Tries that Bind

Albany History museum | Grahamstown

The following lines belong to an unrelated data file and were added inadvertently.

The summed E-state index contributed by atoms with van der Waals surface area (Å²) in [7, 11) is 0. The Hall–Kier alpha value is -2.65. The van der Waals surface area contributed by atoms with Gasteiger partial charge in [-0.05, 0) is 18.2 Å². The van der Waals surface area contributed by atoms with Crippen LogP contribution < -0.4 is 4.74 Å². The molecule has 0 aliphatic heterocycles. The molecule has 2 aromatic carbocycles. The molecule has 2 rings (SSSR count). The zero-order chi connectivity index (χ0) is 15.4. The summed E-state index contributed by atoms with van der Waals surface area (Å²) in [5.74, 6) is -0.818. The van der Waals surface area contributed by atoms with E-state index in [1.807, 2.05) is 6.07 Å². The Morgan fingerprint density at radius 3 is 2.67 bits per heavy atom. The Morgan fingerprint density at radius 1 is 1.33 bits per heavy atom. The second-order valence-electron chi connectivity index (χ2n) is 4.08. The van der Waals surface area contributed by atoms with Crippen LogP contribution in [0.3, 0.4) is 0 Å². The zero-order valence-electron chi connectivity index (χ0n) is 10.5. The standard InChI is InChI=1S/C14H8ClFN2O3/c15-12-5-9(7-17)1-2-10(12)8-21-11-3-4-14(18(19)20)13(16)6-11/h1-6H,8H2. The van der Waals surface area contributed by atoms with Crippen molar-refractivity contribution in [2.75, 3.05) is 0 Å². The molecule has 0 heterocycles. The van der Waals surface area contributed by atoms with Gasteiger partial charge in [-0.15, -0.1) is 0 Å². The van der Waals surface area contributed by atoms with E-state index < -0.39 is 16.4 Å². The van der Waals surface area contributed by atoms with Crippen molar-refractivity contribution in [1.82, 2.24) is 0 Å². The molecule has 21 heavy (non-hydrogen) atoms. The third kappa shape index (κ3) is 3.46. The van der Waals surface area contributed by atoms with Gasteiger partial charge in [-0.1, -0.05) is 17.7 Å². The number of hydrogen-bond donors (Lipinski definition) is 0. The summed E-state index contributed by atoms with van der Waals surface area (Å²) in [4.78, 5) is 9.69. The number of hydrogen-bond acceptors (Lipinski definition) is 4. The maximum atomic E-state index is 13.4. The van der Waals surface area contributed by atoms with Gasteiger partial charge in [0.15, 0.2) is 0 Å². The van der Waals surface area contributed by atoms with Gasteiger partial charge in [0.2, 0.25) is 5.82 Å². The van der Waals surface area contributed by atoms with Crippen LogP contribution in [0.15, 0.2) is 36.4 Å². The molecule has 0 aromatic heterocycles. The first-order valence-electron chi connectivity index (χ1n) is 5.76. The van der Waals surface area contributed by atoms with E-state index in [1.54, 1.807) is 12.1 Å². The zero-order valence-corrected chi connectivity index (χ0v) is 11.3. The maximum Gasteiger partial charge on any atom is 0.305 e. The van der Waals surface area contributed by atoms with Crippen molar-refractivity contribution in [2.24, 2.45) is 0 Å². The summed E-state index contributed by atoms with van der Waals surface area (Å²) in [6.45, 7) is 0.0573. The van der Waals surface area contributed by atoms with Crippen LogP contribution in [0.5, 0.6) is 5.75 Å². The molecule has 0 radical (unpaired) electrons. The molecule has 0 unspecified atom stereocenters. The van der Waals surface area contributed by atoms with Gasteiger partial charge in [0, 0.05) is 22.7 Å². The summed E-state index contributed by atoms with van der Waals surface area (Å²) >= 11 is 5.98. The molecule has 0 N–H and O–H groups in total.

The reflexive exhibition Ties that Bind, curated by Durban Art Gallery’s Carol Brown, takes as its departure point the prickly notion of “family”. Curated to coincide with the South African Association of Marital and Family Therapists, the exhibition first opened in Durban in May, in the week that South Africa celebrated ten years of democracy. It seems entirely fitting that the show has travelled to the National Arts Festival, given the complex web of relationships that keep on characterising, tearing and binding, post-Apartheid Grahamstown and its annual festival.Brown has selected works by 28 artists (including an anonymous artist) for her show. The works differ in media, presentation, and content, yet are bound together by the paradoxical theme of the exhibition: Ties that bind. This play on words, according to Jay Pather’s exhibition opening address, evinces “the paradox at the centre of all relationships, the desire for … security as well as freedom, the underlying restlessness and the aching need for rest” that both ties us together and rents us apart.Several works on the show deserve mention, but for the sake of brevity I shall concentrate on two in particular. Roger Ballen’s b/w photographs Puppy between Feet (1999) and Factory worker holding portrait of Grandfather (1996), intricately related, strikingly encapsulate the tense dialectic of anxiety and tenderness, proximity and distance, familiarity and unfamiliarity that typifies relationships.In the one picture, large, gnarled feet and fingers delicately hold a tiny, seemingly still blind puppy, while the possibility of the puppy being squashed is never far from our minds. In the other, the relationship between a young man and his grandfather seems both uncannily close (their somewhat stern expressions mirroring one another), and yet painfully distant, given that the latter is but a picture — a picture within a picture.Similar to Terry Kurgan’s Family Affairs (1999), Jean Brundit’s Does your lifestyle depress your mother? (1997/8) and Mamatakane Makara’s Memories (2003), Ballen’s photographs tantalisingly speak of the way that relationships (between friends, lovers or relatives) are always mediated by the fragile tools with which we try to communicate with one another. This fragile mediation or meditation may be fraught with both possibility and impossibility, but as such it strikes our bodies, like the heat emitted by Clive van den Berg’s lit-up Family Tree (2003).Gerhard Schoeman
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